Quilt With Us

I just want to hear what other quilters are doing. I have not gotten involved with any quilting groups locally because a) We travel a lot and I can not be a reliable member of a group and b) I am very self-conscious of my work and would be intimidated by all the more experience and much more talented quilters out there! Sorry, but that is how I feel about it! Everything I know about quilting I learned on my own.
I have read some of the long arm blogs and I am offended when I hear them bad mouthing some of the quilts they have quilted for other people. I could be that person they are bad mouthing or even someone I know. It doesn't matter if I know them or not--I know that I would be mortified if I knew someone was blasting my quilt. Whether it's perfect or not, I put a lot of heart and soul into whatever I make and my heart would be broken to hear it criticised in cyberspace. I guess that's why I do my work in relative obscurity. I admire people who put themselves "out there" for public scrutiny! No one has to see my work except the recipient of one of my quilts and hopefully they are not going to be too critical!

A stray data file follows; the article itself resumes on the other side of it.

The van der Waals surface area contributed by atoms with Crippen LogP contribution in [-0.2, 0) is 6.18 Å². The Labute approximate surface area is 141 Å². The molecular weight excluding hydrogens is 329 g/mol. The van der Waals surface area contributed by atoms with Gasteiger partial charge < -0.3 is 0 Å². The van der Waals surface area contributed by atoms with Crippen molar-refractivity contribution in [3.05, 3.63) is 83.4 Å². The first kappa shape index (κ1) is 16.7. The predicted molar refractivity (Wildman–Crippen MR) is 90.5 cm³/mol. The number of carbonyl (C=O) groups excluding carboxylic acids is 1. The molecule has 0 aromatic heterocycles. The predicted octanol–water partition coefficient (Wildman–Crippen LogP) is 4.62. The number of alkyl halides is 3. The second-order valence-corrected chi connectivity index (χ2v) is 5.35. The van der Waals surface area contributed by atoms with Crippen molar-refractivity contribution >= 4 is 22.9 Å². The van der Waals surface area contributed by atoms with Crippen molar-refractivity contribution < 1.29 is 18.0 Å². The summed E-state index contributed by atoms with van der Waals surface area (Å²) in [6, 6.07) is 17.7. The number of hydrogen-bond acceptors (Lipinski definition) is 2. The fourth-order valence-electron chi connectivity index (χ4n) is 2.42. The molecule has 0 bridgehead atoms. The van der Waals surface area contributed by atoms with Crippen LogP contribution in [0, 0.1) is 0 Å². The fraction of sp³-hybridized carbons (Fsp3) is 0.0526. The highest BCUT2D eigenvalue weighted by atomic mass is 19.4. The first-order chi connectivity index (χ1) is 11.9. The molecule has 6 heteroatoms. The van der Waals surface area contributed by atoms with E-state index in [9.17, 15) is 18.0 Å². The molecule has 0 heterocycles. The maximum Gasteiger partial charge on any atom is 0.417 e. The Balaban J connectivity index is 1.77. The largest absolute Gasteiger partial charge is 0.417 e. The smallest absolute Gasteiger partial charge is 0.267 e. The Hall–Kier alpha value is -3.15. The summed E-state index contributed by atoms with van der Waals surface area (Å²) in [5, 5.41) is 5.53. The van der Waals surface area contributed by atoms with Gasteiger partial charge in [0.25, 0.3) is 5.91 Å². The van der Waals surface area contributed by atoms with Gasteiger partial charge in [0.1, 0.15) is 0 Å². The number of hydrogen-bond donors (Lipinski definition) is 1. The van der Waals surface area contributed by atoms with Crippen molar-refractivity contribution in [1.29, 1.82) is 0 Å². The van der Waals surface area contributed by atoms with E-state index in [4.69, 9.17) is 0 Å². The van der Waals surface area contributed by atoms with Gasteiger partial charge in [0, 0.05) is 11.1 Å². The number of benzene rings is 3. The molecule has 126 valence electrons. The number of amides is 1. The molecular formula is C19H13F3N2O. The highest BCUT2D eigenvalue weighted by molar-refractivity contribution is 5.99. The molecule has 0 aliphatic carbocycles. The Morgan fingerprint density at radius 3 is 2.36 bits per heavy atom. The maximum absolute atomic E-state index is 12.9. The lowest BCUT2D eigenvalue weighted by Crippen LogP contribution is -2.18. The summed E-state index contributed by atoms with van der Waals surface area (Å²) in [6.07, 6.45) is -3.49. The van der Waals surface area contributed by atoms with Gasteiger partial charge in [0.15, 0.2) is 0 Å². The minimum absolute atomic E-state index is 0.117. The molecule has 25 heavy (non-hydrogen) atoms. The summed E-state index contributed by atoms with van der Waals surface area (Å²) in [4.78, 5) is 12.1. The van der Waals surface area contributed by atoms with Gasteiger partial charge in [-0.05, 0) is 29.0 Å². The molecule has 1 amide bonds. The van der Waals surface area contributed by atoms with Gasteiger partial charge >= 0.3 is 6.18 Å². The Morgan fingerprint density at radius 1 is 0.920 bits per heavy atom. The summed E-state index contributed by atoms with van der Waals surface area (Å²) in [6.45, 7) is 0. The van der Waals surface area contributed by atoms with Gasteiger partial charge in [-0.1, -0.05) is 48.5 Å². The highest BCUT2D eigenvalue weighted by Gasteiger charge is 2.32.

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OOOOOOOOOOOOOOH...you'd think someone who wants to earn money quilting for others would learn to keep their mouths shut in public! I haven't read any long arm blogs, but if I did and they were being nasty about someone's work, I'd be sure never to give them my business-and I might even give them a piece of my mind, that is if it wasn't so small already that giving bits of it away might put me in a coma....

I don't like every quilt I see and I surely don't expect everyone to love everything I do either, I just am so thankful for the ideas and examples that I've gotten from others that I feel like I should share just in case someone might get an inspiration from something I've done. I'm completely self taught too (unless reading a LOT of quilt books and magazines counts as being "taught" by someone else) and I get a kick out of the creation process.